Advances in nanotechnology engineering assures that we will see more body-powered devices. The principal technology of turning body heat into electricity is a thermoelectric generator.

Harnessing Body Heat for Energy
Harnessing Body Heat for Energy

Article from | Len Calderone

A thin conductive material takes advantage of the temperature difference between its two sides to produce electricity. This is known as the Seebeck effect


Souce: Wikimedia Commons


The thermoelectric effect is the conversion of temperature variances to electric voltage and the other way around via a thermocouple. A thermoelectric mechanism creates a voltage when there is a separate temperature on each side of the device. When a voltage is applied to it, heat is transferred from one side to the other, producing a temperature difference. If you were to apply electricity to such a device, one side would get really cold and the other really hot. 

If a thermoelectric device is located on skin, it will produce power as long as the ambient air is at a temperature that is lower than the skin. A device that is one square centimeter in area can yield up to 30 microwatts. If these generators are located side by side, the amount of power being harvested is increased.

At MIT, researchers are working to improve the effectiveness of the circuitry that harnesses the small amounts of power generated by standard thermoelectric generators. Some batteries need to work a long time, such as medical devices that are implanted, such as biomedical monitoring or treatment procedures. This new technology being developed by MIT researchers could make battery replacement unnecessary. Such devices could be powered using the differences in temperature between the body and the surrounding air.

24-hour-a-day monitoring of medical conditions, such as heart rate, blood sugar or other biomedical data can be observed, through a simple gadget worn on a patient’s arm or leg and powered by the body’s temperature.

Rights granted: MDPI, Basel, Switzerland.

A thermoelectric device has the potential to produce energy. These devices are designed to take advantage of the differences of tens to hundreds of degrees. Newly designed devices have the ability to harness differences of just one or two degrees, producing small but usable amounts of electric power. The key to the new technology is a control circuit that elevates the energy output from the thermoelectric material and the storage system, such as a storage capacitor.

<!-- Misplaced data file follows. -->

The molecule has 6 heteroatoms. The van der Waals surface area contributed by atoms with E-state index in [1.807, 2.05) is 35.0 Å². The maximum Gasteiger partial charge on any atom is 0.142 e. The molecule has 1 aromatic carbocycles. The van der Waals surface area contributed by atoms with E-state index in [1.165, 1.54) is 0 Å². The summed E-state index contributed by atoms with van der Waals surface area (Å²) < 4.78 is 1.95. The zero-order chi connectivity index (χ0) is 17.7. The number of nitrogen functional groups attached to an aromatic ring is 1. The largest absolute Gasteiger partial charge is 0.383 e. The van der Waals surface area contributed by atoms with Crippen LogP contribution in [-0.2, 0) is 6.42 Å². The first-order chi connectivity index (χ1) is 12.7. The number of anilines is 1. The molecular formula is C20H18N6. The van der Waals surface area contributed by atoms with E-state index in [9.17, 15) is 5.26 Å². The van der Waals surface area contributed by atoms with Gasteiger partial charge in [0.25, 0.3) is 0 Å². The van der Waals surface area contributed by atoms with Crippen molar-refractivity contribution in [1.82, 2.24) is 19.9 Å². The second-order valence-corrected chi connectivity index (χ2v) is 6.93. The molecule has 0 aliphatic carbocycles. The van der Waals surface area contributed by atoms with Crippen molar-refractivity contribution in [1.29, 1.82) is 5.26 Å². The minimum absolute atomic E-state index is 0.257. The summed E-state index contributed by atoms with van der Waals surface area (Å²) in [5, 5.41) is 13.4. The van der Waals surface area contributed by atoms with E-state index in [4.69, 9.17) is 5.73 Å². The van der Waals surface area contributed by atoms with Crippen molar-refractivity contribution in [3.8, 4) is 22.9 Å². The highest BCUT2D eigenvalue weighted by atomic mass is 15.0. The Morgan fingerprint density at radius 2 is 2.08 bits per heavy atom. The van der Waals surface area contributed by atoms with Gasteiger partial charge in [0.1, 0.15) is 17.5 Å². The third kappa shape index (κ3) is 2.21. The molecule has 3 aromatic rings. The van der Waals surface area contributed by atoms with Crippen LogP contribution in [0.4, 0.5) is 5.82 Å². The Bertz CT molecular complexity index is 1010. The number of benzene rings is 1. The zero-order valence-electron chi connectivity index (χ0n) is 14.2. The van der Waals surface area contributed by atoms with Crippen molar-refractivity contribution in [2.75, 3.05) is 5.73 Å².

There's a potential for researchers to improve the efficiency of thermoelectric generators. As they now stand, a thermoelectric generator can only convert 0.4% of the heat energy into usable electrical power. The U.S. Department of Energy and the University of California-Berkeley are carrying out research to develop more efficient thermoelectric generators.

How do thermoelectric generators work? Why does a difference in temperature produce an electric current? An electric conductor has free charges that can move about. When an electric field is applied, these charges move and create an electric current. 

If you take a piece of metal and cause one end to be hot and the other end cold, the electrons on the hot side will have more energy and shift about more. These hotter electrons spread out, while on the cold end, the electrons have less energy. The amount of charge separation depends on the specific metal. If you use another metal with two ends at different temperatures this will have a different charge separation on the hot and cold ends because this metal is different than the first. Put together, these different metals will form a type of battery—a thermoelectric generator.